It is important for someone who is considering conversion to not only reflect on why they want to convert to Judaism, but also on why they are choosing Orthodoxy in particular. Orthodox Judaism is the most demanding and taxing of the denominations and has the most strenuous conversion process. Desiring to become Jewish is crucial to the conversion process and will not obviate the need to determine why Orthodoxy was chosen.
Some common reason to choose Orthodoxy include near universal recognition, authenticity and a community of engaged members.
Near Universal Recognition
Most Jewish communities will accept the conversion done by those within their community and by those to the “right” of them. They will not always accept a conversion to the “left” of them. For example, an Orthodox community, which includes day schools, shuls and other religious institutions, will accept other Orthodox conversions, but will likely not accept conversions done by Reform or Conservative rabbis. This can be painful for individuals who threw their lot in with the Jewish people only to find out later on that they are not accepted as a full-fledged Jew by a good portion of the engaged Jewish population. Especially painful is the repercussion this might have on children. According to Orthodox halacha, only children born of a Jewish woman are considered Jewish (unless a conversion has taken place). If a woman converted under non-Orthodox auspices, her children might discover later on in life that they are not considered Jewish, which would impact whom they might marry, whether they can make Aliyah and get recognized as Jewish; or even if they can attend Jewish day schools. Choosing an Orthodox conversion which has near universal recognition and acceptance, mitigates these fears. The word “near” universal recognition is used because it is always possible that there will be some Orthodox Jews who don’t accept the conversion officiated by other Orthodox Jews.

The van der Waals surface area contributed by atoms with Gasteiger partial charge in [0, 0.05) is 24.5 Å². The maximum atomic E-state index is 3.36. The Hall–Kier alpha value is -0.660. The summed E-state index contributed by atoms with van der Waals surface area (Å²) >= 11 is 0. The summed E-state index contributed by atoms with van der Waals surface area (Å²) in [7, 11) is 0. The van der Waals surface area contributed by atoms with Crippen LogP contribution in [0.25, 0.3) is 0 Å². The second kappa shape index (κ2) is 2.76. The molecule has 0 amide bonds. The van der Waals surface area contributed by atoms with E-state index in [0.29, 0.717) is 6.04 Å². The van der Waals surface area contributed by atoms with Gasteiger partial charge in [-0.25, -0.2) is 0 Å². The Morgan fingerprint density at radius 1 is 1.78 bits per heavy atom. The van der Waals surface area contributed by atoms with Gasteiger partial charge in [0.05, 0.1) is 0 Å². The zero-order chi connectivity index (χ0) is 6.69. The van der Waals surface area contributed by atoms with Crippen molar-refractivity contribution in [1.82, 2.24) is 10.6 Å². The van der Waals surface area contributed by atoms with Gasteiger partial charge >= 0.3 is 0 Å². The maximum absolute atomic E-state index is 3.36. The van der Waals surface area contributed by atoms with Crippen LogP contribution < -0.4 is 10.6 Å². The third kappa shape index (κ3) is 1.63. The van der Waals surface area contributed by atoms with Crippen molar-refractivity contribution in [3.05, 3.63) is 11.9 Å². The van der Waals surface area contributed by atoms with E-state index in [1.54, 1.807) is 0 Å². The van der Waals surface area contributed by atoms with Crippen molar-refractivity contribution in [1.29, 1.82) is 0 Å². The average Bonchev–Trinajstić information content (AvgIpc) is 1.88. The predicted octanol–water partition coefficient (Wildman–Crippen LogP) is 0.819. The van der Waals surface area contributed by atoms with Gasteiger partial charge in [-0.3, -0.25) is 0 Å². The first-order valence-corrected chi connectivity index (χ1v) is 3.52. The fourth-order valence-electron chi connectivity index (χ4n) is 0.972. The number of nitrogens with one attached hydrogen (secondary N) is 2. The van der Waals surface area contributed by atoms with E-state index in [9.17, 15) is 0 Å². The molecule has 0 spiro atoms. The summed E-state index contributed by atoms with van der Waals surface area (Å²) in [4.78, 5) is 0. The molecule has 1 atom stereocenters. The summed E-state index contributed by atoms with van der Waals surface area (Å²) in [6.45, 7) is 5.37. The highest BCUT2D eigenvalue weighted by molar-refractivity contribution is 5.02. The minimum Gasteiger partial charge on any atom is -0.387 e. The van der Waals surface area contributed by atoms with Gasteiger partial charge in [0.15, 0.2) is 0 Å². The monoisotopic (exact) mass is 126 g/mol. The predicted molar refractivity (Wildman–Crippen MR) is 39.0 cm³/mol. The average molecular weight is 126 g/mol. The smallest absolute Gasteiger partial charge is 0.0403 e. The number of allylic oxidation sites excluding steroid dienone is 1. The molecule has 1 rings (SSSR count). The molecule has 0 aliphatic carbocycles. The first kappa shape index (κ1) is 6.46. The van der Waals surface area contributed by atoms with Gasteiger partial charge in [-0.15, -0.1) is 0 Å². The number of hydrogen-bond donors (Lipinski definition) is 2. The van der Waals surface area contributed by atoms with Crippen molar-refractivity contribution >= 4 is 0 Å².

While each Jewish denomination sincerely strives to do what they believe they are guided to with all of the knowledge available to them, Orthodox Judaism can claim the mantle of the most consistent practice with the practices and texts of yore. While evolution and alterations most certainly happened over the millennia, (Abraham did not put on Tefillin; Hillel did not know what kitniyot are) the closest replica to what our ancestors over the centuries had practiced would be Orthodox Judaism. While we can hardly begin to comprehend the exact will of our Creator, binding our practice to the unbroken, if circuitous, chain means that we do not stand alone, but rather with centuries of Jews.
Orthodox Jews do not have a monopoly on community, however, it is certainly a strength of ours. Due to the prohibition of driving a car on Shabbat, Jews are required to live in walking distance to a shul and are therefore are walking distance to one another. Rather than being the only Jew in town, a built in community is a feature of our people. Orthodoxy believes in the concept of being commanded to perform and observe the mitzvot. As such, an excited candidate will be surrounded by others who are equally motivated to observe halacha. Jewish law pushes observant Jews together, through mitzvot like keeping kosher, observing the holidays and attending synagogue. If one is going to transform one’s life on the journey to become Jewish, entering into a community of like-minded and similar practicing Jews becomes essential.